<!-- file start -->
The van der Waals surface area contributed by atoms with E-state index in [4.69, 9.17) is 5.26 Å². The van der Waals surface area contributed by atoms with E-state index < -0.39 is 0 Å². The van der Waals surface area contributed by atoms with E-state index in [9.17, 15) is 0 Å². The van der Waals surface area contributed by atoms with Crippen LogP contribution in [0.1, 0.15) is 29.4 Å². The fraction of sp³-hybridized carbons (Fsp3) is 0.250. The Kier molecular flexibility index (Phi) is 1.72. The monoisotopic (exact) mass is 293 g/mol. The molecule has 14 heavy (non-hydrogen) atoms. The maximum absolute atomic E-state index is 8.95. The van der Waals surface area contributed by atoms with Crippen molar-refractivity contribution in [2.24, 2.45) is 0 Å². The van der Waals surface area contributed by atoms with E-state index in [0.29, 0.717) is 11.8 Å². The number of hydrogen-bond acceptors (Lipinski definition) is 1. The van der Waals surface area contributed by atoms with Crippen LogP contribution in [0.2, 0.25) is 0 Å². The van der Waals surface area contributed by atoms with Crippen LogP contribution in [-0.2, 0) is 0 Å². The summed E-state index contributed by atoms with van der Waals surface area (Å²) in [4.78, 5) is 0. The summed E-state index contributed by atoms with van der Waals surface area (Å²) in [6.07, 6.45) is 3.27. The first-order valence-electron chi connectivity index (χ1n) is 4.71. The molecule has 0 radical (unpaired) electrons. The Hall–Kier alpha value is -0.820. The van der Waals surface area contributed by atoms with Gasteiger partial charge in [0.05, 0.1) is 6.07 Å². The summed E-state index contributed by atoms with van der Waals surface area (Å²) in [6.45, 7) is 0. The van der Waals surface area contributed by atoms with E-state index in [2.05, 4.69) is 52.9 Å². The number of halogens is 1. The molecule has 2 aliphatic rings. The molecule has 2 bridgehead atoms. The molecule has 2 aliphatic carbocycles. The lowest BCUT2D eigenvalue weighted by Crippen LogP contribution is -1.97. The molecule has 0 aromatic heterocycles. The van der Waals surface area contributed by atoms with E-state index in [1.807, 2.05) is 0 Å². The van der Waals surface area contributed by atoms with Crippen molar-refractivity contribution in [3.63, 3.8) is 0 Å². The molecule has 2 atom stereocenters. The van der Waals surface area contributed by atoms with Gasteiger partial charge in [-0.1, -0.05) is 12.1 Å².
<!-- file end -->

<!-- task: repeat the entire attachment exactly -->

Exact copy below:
The van der Waals surface area contributed by atoms with E-state index in [4.69, 9.17) is 5.26 Å². The van der Waals surface area contributed by atoms with E-state index < -0.39 is 0 Å². The van der Waals surface area contributed by atoms with E-state index in [9.17, 15) is 0 Å². The van der Waals surface area contributed by atoms with Crippen LogP contribution in [0.1, 0.15) is 29.4 Å². The fraction of sp³-hybridized carbons (Fsp3) is 0.250. The Kier molecular flexibility index (Phi) is 1.72. The monoisotopic (exact) mass is 293 g/mol. The molecule has 14 heavy (non-hydrogen) atoms. The maximum absolute atomic E-state index is 8.95. The van der Waals surface area contributed by atoms with Crippen molar-refractivity contribution in [2.24, 2.45) is 0 Å². The van der Waals surface area contributed by atoms with E-state index in [0.29, 0.717) is 11.8 Å². The number of hydrogen-bond acceptors (Lipinski definition) is 1. The van der Waals surface area contributed by atoms with Crippen LogP contribution in [0.2, 0.25) is 0 Å². The van der Waals surface area contributed by atoms with Crippen LogP contribution in [-0.2, 0) is 0 Å². The summed E-state index contributed by atoms with van der Waals surface area (Å²) in [4.78, 5) is 0. The summed E-state index contributed by atoms with van der Waals surface area (Å²) in [6.07, 6.45) is 3.27. The first-order valence-electron chi connectivity index (χ1n) is 4.71. The molecule has 0 radical (unpaired) electrons. The Hall–Kier alpha value is -0.820. The van der Waals surface area contributed by atoms with Gasteiger partial charge in [0.05, 0.1) is 6.07 Å². The summed E-state index contributed by atoms with van der Waals surface area (Å²) in [6.45, 7) is 0. The van der Waals surface area contributed by atoms with E-state index in [2.05, 4.69) is 52.9 Å². The number of halogens is 1. The molecule has 2 aliphatic rings. The molecule has 2 bridgehead atoms. The molecule has 2 aliphatic carbocycles. The lowest BCUT2D eigenvalue weighted by Crippen LogP contribution is -1.97. The molecule has 0 aromatic heterocycles. The van der Waals surface area contributed by atoms with E-state index in [1.807, 2.05) is 0 Å². The van der Waals surface area contributed by atoms with Crippen molar-refractivity contribution in [3.63, 3.8) is 0 Å². The molecule has 2 atom stereocenters. The van der Waals surface area contributed by atoms with Gasteiger partial charge in [-0.1, -0.05) is 12.1 Å².